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Scoring the Cuomo Visit: Hoyt vs. Brown

This is not an analysis of the message Governor Andrew Cuomo delivered last Friday at Buffalo State College. For that, I suggest an unmediated look at his People First campaign. Cuomo never strayed off-message, so you’ll get the gist from browsing that site or reading any of the dozens of analyses that his campaign will generate.

Instead, this is a look at how Cuomo’s visit underscored the rivalry between Assemblyman Sam Hoyt and Mayor Byron Brown, and the roles into which Cuomo cast each on Friday.

If the anti-union strain of education reformers in New York State ever perfect that robot fourth-grade teacher they hope will usurp the role of humans in the classroom, I imagine its speech patterns may resemble those of Byron Brown. Brown is a smart guy, certainly, and as the audience at Cuomo’s address yesterday were reminded, he’s got a college degree. (From Buff State. “Go Bengals!” Brown said near the beginning of his brief remarks, referring to an unspecified athletic team at his alma mater, and drawing mild approval from the audience.) But his delivery of scripted remarks isn’t simply wooden: He reads his scripts slowly, as if his audience were incapable of absorbing more than one word per second, and hits certain words with such pondering emphasis that one suspects he is suggesting there may be a vocabulary quiz later. Yet at the same time, one feels that Brown himself is not conscious of the meanings of the words he uses.

His lack of affect is, simply, robotic.

Perhaps Brown’s heart wasn’t in his performance, as Cuomo came to town on his statewide tour stumping for the next four items in his legislative agenda: a property tax cap, public workers pension reform, ethics reform, and marriage equality. (The last drew a loud standing ovation from the audience, excepting the orange-shirted guys from Laborers Local 210 and one woman seated right in front of me who stood and shouted, “No! No! Don’t do it!”) Brown was not even second banana in Cuomo’s roadshow: Instead, he was forced to be the opening act for the opening act. Hoyt, Brown’s hated rival in local Democratic politics, was given the honor of introducing the governor.

As the host, Buffalo State’s new president, Aaron Podolefsky, opened with a few words, then introduced Brown, who made his remarks to an appreciative but not especially inspired crowd. Then the mayor sat down while Podolefsky summoned Hoyt, also a Buff State alumnus, to the podium. One can think what one will of Hoyt as a legislator; he’s been around a long time and has both supporters and critics. (Cuomo heaped praise on him, as might be expected of a visiting politician.) But whatever one thinks of him, he is not wooden. His speeches rarely feel scripted. In short order he had the crowd laughing, and clapping, and ready for the main event. Brown must have been miserable.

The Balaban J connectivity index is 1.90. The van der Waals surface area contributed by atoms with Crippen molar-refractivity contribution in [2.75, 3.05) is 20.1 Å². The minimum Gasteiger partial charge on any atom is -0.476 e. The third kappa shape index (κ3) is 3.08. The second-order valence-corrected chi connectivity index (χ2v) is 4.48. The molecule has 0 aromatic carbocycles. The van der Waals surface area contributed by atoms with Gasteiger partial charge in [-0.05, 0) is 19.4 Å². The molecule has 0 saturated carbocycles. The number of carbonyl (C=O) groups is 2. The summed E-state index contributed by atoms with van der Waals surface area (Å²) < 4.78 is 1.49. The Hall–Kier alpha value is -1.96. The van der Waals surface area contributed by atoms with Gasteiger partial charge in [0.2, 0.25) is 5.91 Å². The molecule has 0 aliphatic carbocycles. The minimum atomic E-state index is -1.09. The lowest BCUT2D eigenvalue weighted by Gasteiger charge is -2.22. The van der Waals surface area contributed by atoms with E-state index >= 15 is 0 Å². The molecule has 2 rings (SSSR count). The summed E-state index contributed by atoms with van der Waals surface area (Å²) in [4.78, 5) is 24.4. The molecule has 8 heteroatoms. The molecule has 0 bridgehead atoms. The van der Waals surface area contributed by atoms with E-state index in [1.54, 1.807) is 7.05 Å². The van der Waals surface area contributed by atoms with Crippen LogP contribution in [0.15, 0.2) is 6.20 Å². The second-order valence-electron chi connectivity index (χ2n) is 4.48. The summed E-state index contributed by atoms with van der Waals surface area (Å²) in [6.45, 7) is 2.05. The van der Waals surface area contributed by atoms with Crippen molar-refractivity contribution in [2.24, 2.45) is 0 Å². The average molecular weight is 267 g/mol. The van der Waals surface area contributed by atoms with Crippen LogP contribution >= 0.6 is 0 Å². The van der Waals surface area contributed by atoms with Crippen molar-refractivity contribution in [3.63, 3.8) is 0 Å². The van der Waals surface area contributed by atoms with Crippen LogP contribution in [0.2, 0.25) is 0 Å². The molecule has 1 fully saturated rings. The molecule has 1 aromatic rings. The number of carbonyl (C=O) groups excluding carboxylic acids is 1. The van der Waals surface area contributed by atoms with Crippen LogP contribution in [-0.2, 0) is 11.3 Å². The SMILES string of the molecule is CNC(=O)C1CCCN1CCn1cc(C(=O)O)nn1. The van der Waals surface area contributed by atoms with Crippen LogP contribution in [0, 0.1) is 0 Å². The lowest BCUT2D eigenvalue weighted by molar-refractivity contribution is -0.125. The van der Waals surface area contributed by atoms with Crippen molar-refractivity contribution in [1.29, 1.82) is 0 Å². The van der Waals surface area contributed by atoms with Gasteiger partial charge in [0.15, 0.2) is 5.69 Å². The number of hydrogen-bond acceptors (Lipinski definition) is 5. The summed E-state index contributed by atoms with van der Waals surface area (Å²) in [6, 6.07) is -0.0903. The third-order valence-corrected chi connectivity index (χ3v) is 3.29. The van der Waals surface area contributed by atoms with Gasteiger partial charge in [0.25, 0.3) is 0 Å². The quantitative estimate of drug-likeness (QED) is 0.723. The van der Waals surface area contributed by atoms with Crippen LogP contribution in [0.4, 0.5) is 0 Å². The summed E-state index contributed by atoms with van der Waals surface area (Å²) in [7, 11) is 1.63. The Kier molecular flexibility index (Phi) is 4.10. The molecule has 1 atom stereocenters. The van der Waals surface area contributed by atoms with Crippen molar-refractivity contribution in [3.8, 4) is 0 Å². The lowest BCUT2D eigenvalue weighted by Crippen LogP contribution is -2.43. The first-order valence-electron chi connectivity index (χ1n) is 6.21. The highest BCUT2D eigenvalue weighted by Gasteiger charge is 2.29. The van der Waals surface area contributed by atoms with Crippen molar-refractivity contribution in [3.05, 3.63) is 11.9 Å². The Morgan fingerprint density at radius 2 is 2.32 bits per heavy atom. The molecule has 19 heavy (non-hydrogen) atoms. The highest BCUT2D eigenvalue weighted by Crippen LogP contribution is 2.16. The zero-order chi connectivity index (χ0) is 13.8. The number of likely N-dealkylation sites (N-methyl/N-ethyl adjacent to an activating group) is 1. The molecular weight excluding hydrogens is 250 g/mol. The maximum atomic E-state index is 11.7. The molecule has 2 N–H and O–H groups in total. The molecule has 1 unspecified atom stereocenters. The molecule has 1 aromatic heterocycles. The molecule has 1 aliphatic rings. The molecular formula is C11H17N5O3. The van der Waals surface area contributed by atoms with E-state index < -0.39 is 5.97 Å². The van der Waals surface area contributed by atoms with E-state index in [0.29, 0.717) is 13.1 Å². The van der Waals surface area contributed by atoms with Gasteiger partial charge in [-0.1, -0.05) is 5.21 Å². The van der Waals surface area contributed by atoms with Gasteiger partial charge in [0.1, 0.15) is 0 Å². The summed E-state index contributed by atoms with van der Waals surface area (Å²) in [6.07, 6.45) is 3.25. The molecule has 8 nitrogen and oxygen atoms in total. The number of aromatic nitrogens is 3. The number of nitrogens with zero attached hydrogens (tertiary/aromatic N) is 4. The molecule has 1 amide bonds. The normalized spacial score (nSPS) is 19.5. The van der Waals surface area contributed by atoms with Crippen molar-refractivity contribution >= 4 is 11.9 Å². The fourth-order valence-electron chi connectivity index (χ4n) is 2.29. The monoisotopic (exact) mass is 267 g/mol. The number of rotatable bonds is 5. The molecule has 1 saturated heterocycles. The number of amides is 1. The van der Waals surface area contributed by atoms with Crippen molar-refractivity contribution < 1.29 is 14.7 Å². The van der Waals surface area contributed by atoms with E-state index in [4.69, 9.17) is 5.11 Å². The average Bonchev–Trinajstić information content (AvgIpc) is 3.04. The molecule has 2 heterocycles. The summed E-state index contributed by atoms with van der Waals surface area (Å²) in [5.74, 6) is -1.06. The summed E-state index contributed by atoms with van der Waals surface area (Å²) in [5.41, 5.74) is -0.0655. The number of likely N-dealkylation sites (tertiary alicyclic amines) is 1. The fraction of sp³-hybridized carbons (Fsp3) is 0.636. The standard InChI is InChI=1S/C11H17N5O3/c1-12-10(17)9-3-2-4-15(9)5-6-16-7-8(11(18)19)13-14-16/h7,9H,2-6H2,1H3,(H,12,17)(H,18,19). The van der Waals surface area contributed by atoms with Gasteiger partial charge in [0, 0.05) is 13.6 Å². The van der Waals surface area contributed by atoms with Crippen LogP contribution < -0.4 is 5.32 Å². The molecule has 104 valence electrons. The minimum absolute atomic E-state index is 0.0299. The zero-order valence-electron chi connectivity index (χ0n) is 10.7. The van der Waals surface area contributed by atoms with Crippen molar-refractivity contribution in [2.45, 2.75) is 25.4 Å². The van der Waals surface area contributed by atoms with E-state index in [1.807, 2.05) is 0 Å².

When the governor took to the stage and asked the audience to give a hand, in turn, to Podolefsky, Brown, and then Hoyt, the crowd clapped politely for Brown and roared for Hoyt. I could not see Brown’s reaction from where I sat, but I looked quickly to where Deputy Mayor Steve Casey, Brown’s chief political advisor, stood beside the stage. Casey tepidly brought his hands together once, then started fiddling with his phone, as if checking for messages.

Cuomo said kind things about the mayor, calling him a “superstar” among elected officials, referring to him always as “the mayor” or “Mayor Brown.” He called Hoyt “Sam” or “my friend Sam.” The difference in the relationship was clear.

There was a brief press conference in the basement of Upton Hall after the speech, and there Brown managed to occupy prime real estate right next to the governor as he took questions, while Hoyt stood behind both men. But, in the political world where appearances and semantics carry so much weight, Hoyt already had won the day.

Do these political flocking patterns and ceremonial arrangements mean anything? Well, they won’t get your sewer system updated, or create new slots for nursing students at ECC’s city campus, or result in a property tax system that rewards downtown property owners for developing their lots instead of selling parking spaces on them. But they shed a little light on whose claims to a close working alliance with the governor ring most true.

geoff kelly

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